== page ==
Laws of Quantum

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Here at RTU we (mainly Joe) has written a lot about the interesting behaviour of the Quantum world. To play around in this world you need to follow a set of  basic yet counter-intuitive rules about the way things work on the smallest of scales. Today I thought I would quickly present, or recap for some of our readers, the principles that govern the workings in this realm of the tiny.

Law 1: Uncertainty

In the macroscopic world, if you know the initial conditions of an object and you subject it to a force you can calculate its position at a later time. Let me give you can example, we have a plane which is currently over Canada and it is flying with a fixed velocity. Knowing this we will therefore be able to determine its position after a certain duration of time. However the case is not so straight forward when it comes to subatomic particles. In this world knowledge about one thing means a trade off with another. If we know the position of a particle accurately then it means we do not know its momentum (which to recap, is its mass times its velocity) well at all. Basically if we can pinpoint where an object is, we know very little about its mass or its velocity – seems counter-intuitive doesn’t it?! Welcome to the world of quantum.

The uncertainty that dominates this world is aptly named as the ‘quantum uncertainty principle’  and it is not limited to position and momentum. Uncertainty acts on a multitude of other quantities, for example energy and time. The more refined your measurement of the energy of a quantum particle the fuzzier your grip on the time duration in question. For example, in the classical world if a ball is trying to get over a wall it needs enough energy to do so, it needs enough energy to reach the height required to pass over the wall. But in the quantum world a particle which doesn’t classically have the energy to pass a barrier can ‘tunnel’ through, appearing on the other side given enough uncertainty in the time taken to do so. It is this phenomena that enables particle pairs to be produced out of a vacuum as we saw in Black Holes: Glowing and Shrinking post. So there’s law number 1, we basically can’t know much with certainty.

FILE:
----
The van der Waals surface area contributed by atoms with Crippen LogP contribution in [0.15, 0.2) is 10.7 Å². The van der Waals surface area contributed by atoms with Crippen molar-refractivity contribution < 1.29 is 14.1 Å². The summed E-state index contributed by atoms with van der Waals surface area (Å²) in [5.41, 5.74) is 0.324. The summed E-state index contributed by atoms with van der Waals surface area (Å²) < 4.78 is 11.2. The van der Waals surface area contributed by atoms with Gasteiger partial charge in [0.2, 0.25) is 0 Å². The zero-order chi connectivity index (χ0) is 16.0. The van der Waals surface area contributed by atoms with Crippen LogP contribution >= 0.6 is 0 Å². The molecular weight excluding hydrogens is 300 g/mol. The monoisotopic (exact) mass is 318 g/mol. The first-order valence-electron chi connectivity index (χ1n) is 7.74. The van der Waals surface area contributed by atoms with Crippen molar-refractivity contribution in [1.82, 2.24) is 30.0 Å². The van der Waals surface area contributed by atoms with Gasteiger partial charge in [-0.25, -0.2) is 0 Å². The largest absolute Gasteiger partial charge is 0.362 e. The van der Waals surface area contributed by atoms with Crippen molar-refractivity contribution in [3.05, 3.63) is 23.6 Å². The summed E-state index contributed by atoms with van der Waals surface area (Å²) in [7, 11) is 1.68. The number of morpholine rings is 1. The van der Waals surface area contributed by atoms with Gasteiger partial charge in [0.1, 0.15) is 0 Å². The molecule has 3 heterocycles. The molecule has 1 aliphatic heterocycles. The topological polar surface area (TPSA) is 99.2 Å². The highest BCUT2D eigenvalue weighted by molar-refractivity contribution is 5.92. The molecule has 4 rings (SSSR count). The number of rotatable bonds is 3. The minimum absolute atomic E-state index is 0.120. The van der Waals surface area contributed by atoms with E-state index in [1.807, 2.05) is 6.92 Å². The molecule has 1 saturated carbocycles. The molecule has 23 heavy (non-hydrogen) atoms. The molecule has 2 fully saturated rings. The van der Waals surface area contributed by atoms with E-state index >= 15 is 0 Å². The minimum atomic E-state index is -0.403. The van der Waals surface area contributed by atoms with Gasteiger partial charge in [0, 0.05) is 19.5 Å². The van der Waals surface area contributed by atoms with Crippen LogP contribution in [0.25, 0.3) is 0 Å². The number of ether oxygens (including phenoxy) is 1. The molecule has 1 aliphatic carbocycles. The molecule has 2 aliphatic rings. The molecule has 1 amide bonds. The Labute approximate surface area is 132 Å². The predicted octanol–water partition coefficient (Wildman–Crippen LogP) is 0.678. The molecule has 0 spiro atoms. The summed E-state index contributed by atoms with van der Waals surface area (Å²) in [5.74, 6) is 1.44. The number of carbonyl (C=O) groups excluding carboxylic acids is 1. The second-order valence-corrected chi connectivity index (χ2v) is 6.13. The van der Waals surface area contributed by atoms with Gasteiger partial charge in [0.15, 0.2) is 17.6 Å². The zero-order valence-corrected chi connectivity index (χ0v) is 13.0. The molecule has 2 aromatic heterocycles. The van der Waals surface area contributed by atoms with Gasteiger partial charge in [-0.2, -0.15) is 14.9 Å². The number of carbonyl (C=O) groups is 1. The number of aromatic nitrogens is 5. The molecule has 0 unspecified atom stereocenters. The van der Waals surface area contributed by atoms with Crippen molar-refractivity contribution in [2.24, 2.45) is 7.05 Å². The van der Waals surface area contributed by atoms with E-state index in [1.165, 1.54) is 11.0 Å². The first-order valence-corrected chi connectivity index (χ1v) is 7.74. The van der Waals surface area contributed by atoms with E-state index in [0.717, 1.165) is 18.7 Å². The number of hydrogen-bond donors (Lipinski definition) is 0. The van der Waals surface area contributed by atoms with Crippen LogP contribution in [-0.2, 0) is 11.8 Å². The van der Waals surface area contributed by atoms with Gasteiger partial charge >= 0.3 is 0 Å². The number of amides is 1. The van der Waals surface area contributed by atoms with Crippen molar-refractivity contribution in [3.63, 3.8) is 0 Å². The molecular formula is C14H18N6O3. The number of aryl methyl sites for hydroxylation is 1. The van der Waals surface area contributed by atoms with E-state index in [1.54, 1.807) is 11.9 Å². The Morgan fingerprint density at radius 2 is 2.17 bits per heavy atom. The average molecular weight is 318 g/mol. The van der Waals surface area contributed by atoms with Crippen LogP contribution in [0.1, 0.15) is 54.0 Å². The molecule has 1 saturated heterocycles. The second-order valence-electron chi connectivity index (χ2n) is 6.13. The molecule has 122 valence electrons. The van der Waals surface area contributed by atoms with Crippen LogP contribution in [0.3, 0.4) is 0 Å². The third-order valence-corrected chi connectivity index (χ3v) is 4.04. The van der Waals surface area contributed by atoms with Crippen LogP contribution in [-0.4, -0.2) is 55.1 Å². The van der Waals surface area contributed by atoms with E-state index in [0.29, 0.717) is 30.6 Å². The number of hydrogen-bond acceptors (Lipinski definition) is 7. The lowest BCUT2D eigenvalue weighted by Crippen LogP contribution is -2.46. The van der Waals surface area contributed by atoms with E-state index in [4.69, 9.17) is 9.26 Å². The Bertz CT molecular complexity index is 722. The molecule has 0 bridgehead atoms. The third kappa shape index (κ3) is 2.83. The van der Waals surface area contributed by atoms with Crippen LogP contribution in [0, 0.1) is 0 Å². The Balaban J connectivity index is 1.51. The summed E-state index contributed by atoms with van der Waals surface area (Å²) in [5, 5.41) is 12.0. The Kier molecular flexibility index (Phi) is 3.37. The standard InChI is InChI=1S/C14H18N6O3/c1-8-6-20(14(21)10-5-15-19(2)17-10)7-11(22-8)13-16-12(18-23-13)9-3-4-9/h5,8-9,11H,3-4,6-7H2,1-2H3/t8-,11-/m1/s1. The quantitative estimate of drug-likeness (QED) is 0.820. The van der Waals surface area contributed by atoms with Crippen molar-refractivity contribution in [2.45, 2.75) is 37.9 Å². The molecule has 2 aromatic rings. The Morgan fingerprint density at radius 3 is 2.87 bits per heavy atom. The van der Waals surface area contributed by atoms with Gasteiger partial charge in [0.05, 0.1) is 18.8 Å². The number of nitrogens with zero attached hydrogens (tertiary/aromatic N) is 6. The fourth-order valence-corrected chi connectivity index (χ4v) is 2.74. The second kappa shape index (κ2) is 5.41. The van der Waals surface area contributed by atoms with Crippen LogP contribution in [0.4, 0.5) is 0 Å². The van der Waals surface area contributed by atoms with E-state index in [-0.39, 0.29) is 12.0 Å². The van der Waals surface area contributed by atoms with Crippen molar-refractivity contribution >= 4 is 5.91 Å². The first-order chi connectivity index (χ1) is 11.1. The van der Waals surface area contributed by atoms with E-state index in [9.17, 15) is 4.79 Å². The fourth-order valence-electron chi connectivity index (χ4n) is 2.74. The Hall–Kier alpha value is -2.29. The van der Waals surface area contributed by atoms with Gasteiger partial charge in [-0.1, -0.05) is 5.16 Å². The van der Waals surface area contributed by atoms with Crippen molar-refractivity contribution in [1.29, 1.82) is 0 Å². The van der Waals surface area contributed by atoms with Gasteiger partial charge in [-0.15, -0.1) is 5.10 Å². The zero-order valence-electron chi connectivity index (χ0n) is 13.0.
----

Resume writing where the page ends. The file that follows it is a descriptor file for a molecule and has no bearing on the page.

Law 2: Quanta

In the classical world things seem continuous. Take energy for example, before quantum theory, electromagnetic energy was though to be emitted continuously from a source.  When looking at a light source it seems to be flowing out smoothly in all directions. However through the joint efforts of Planck and Einstein it was discovered that energy was instead emitted in individual packets called ‘quanta’. (See the photoelectric effect experiment!) Quanta is a generic term for discrete particles. In the case of electromagnetic radiation instead of energy coming out in a continuous flow it is emitted in quanta called photons. Quantisation is a fundamental aspect of the quantum world and applies to many more things than just energy.

Quantisation is believed to extend right down to the fundamental level and a quanta exists for every type of field. If you read my previous post ‘What is a field?’ you’ll remember that what we call space in everyday life is actually the gravitational field. Therefore according to Quantum Theory even space itself is quantised. In a nutshell, space is granular – if you analysed a region of space it would not be infinitely divisible, eventually one would get right down to the tiny granular points that make up the fabric of spacetime.

Any its not just quanta of fields that come in these little bite-sized chunks but other quantities that crop up in Quantum Theory such spin and charge – they all come with a minimum unit size. You can’t keep reducing the value of these properties, you eventually hit the minimum boundary.

Law 3: Duality